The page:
All around the world, the CWGC looks after 23,000 cemeteries and war memorials. There’s such a concentration of graves in this specific region because the two World Wars fought across almost the same ground in Flanders. In WWI, there were three battles of Arras, with the last major engagement being Passchendaele.

Canadian Officer Cadets standing in uniform
Canadian Officer Cadets at the Menin Gate in Ypres, Belgium. (Photo Credit: Geoff Moore / The Travel Trunk)

Menin Gate was chosen because of the thousands of soldiers who would have passed through on their way to the battlefields in this sector called the Ypres Salient. It commemorates the Australian, Canadian, Indian, South African and British troops who died in the Salient.

British casualties prior to August 16, 1917 are listed there. During that period, some 450,000 soldiers were killed, with the battle lines moving forward and back only four miles during the whole conflict. In the latter stages, it was a muddy hell, even stopping tanks! Although, today, there are few signs of that… Just trimmed neat fields of corn and crops, with the trees and hedges fully returned.

Sarah Camerlynck standing in front of the Menin Gate
Sarah Camerlynck, site manger for the Commonwealth War Grave Commission’s (CWGC) restoration of the Menin Gate. (Photo Credit: Geoff Moore / The Travel Trunk)

Later deaths from the UK and New Zealand from after that date are named on the huge memorial at Tyne Cot. Coincidentally, it was the site that marked the furthest point reached by the Commonwealth forces in Belgium until nearly the end of the war. Kiwi casualties after August 16, 1917 are commemorated on memorials at Buttes New British Cemetery and Messines Ridge British Cemetery, all very close to Ypres.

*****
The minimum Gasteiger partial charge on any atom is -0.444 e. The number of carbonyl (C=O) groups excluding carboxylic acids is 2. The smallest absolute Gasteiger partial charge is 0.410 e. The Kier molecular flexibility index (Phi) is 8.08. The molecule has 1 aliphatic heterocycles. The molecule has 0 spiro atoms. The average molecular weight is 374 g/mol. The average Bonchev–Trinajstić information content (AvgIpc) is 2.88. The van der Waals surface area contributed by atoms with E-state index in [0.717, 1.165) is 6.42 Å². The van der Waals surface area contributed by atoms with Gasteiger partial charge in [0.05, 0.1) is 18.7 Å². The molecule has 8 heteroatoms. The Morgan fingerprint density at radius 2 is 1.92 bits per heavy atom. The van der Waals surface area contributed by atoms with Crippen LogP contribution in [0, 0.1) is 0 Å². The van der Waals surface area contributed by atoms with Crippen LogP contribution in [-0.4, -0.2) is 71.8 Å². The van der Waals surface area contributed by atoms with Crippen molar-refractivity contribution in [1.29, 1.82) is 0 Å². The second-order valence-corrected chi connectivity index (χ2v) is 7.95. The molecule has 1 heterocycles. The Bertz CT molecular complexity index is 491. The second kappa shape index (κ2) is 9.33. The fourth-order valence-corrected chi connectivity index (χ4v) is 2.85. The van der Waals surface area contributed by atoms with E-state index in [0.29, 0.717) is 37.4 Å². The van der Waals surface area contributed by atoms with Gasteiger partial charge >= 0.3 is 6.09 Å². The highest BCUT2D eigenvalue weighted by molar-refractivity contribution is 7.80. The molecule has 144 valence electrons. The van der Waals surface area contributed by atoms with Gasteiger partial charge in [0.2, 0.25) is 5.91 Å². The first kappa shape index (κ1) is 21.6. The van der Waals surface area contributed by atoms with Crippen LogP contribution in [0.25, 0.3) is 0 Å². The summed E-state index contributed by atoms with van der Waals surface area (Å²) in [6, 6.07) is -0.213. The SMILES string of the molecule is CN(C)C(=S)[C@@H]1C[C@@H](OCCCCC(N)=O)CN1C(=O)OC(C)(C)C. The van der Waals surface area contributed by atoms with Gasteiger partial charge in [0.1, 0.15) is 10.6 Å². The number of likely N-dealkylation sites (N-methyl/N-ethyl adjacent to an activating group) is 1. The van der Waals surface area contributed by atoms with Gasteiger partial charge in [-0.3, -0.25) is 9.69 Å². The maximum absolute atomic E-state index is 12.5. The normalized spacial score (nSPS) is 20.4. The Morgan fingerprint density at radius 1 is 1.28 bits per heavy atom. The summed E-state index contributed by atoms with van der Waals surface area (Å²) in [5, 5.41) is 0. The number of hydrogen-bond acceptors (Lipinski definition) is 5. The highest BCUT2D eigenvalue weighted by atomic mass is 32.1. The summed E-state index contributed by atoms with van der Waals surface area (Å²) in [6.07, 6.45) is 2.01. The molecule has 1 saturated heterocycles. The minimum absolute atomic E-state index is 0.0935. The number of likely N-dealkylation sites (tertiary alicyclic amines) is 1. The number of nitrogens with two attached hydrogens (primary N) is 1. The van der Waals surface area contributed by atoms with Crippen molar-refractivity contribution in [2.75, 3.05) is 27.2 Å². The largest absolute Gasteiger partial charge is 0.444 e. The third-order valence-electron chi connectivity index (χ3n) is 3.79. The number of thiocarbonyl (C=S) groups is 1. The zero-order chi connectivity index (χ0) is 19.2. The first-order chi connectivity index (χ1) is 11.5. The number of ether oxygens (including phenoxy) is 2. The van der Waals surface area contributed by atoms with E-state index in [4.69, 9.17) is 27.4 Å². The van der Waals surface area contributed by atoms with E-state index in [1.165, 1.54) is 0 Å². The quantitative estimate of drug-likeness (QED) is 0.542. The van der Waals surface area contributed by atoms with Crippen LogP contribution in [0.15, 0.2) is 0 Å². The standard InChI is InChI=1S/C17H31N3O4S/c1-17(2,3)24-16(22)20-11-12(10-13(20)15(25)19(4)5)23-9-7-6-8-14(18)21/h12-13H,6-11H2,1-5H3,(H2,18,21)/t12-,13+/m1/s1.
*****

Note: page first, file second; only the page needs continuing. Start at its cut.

Designed by Sir Reginald Blomfield, the memorial was unveiled by Lord Plumer on July 24, 1927.

Former bunkers still litter the landscape, and two remaining German bunkers have been included within the massive British cemetery at Tyne Cot. There are 11,961 Commonwealth servicemen from the First World War buried or commemorated in Tyne Cot, and the memorial wall bears the names of nearly 35,000 British and Kiwi soldiers, again with no known grave.

Sadly, many more gravestones carry the inscription “A Soldier of The Great War,” rather than their actual name, which is why memorials like the Menin Gate are so important.

German bunkers amid gravestones
German bunkers amid gravestones at Tyne Cot Cemetery, in Flanders. (Photo Credit: Geoff Moore / The Travel Trunk)

Some countries, like the United States, decided after the war to repatriate their fallen – and many were returned. In the end, 43,909 bodies were brought back to America. One funeral ship that docked in Hoboken, New Jersey on May 23, 1921 was met by President Warren G. Harding as he paid tribute to the 5,000 bodies that arrived onboard the USAT Wheaton.

More from us: Normandy-Based Historians Create Documentary Honoring Canadian Regiment That Fought On D-Day

A point worth noting is that nearly 800,000 soldiers from the UK and US died during WWI. If you watched the coronation of King Charles III on television, there were just 4,000 service personnel in that parade, meaning that 200 times that amount died during the conflict. That’s an average total of 480 deaths per day.

Geoff Moore

Geoff Moore is one of the authors writing for WAR HISTORY ONLINE